A new method to find the time of death shows promise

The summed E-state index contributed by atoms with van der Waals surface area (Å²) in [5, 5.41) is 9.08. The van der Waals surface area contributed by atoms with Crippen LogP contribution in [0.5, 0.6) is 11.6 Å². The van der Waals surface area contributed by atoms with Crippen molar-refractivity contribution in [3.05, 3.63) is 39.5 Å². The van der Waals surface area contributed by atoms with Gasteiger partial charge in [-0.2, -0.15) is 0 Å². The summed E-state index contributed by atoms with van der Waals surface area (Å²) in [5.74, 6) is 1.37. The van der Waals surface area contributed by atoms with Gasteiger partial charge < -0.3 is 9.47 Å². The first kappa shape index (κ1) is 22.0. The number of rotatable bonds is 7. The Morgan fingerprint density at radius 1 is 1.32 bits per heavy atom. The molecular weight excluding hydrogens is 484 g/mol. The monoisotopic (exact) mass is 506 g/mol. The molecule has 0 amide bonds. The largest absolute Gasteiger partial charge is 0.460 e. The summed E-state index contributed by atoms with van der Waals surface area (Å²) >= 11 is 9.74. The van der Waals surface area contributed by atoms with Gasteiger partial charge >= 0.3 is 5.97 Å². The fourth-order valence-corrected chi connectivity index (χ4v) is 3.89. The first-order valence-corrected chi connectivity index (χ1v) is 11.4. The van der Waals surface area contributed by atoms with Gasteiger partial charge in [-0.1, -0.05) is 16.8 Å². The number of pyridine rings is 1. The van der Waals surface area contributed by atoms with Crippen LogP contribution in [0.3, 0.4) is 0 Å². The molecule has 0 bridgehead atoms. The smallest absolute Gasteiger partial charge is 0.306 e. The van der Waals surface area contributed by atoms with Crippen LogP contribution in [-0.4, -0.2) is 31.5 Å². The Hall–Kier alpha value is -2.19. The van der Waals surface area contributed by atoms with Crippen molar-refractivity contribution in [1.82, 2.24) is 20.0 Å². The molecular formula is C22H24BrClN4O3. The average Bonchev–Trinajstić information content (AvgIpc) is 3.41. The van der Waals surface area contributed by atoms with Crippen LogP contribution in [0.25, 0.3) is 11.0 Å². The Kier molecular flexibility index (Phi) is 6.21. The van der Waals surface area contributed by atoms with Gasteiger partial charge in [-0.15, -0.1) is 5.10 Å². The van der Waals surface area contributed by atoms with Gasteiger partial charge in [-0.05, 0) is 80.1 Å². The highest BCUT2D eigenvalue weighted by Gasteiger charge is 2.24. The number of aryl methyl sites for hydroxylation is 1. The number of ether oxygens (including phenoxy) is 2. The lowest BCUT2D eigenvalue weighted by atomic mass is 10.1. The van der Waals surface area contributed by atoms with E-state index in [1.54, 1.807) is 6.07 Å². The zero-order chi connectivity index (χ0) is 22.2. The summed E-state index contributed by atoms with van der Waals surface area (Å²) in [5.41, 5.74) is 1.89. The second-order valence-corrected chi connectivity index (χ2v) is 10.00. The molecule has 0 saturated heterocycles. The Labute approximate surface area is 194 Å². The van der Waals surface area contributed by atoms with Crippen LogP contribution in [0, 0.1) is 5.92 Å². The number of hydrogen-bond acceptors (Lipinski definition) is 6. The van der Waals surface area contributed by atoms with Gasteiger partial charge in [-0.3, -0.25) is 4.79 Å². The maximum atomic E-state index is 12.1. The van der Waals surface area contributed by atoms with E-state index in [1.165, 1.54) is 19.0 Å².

AN EXAMPLE of the far reach of artificial intelligence (AI) is provided by a recent study in forensic science by Roderic Guigó of the Centre for Genomic Regulation in Barcelona. Although DNA samples are commonly used to help identify bodies, Dr Guigó and his colleagues have trained an AI agent to work out how long a corpse has been dead, based on the expression in the deceased’s cells of messenger RNA, a molecule that is allied to DNA. In life, messenger RNA carries the plans of proteins from genes in a cell’s chromosomes to tiny factories, called ribosomes, where those proteins are then made. The researchers are collaborators in an international project called GTEx, which since 2010 has collected post-mortem samples from hundreds of donors. By analysing the quality and concentration of RNA sequences produced within cells it is possible to measure how actively particular genes are being read and translated into proteins. This helps to explain how the cells of living organisms work,... Continue reading